Surge in Number of Americans Treated for Prescription Painkiller Abuse
But 2009 report shows a decline in U.S. admissions for methamphetamine, cocaine
THURSDAY, June 23 (HealthDay News) -- Rehab admissions related to alcohol, opiates (including prescription painkillers) and marijuana increased in the United States between 1999 and 2009, according to a new national report.
However, fewer people sought treatment for problems with cocaine and methamphetamine or amphetamines, the researchers noted.
One of the most staggering increases over the 10-year study period: opiate admissions, mostly due to use of prescription opioids, which include painkillers such as oxycodone (Oxycontin) or Vicodin (hydrocodone).
The findings showed that 96 percent of the nearly 2 million admissions to treatment facilities that occurred in 2009 were related to alcohol (42 percent), opiates (21 percent), marijuana (18 percent), cocaine (9 percent) and methamphetamine/amphetamines (6 percent).
The report from the U.S. Substance Abuse and Mental Health Services Administration (SAMHSA) identified trends in the reasons why people are admitted to substance abuse treatment facilities.
The SAMHSA report revealed that prescription drugs were to blame for 33 percent of opiate rehab admissions in 2009 -- up from just 8 percent a decade earlier.
Alcohol abuse also remains a serious problem. It was the number one reason for substance abuse treatment among all major ethnic and racial groups, except Puerto Ricans, according to the report. Although alcohol-related admissions dropped from 48 percent to 39 percent between 1999 and 2005, the number resurged to 42 percent of all admissions by 2009. Compounding the problem, 44 percent of those who abused alcohol admitted to using other drugs as well.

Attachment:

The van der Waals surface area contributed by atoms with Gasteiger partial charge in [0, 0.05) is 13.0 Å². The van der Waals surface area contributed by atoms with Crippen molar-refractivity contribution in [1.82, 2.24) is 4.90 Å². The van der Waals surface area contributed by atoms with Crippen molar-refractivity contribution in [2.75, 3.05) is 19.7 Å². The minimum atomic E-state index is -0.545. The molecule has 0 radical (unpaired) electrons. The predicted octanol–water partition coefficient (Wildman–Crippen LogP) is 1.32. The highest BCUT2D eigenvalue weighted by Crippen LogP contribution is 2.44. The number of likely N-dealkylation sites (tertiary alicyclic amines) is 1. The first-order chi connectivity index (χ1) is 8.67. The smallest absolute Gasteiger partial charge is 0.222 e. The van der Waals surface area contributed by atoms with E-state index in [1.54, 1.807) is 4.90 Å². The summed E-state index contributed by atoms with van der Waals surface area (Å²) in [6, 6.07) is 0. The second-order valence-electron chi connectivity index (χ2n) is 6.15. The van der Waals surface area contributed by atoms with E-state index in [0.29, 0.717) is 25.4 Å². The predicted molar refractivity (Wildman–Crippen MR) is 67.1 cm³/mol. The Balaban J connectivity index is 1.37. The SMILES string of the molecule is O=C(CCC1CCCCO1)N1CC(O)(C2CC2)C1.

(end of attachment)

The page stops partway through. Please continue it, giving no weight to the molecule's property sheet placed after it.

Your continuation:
"This new report shows the challenge our nation's health system must address as the treatment needs of people with drug and alcohol problems continue to evolve," SAMHSA administrator, Pamela S. Hyde, said in an agency news release. "People often arrive in treatment programs with multiple problems -- including dependency or addiction to multiple substances of abuse."
Marijuana is another leading cause of admission to treatment facilities, jumping from 13 percent to 18 percent of admissions between 1999 and 2009. The majority of these cases, 74 percent, involved men, and nearly half of these patients were white. The drug was also a reason for 86 percent of admissions involving teens aged 12 to 17 years, according to the report.
As abuse of alcohol, marijuana and opiates rose over the decade, rehab admissions for cocaine use fell from 14 percent to 9 percent. Methamphetamine and amphetamine admissions rose from 4 percent to 9 percent between 1999 and 2005, but then settled at 6 percent by 2009.
"As health care reform continues to improve the delivery of health services in our country, this type of information will increasingly be used to inform the needs of an integrated system of care," Hyde stated in the SAMHSA news release.
The U.S. National Institute on Drug Abuse has more on drug abuse and addiction.Mary Elizabeth Dallas SOURCE: Substance Abuse and Mental Health Services Administration, news release, June 23, 2011 Related Articles
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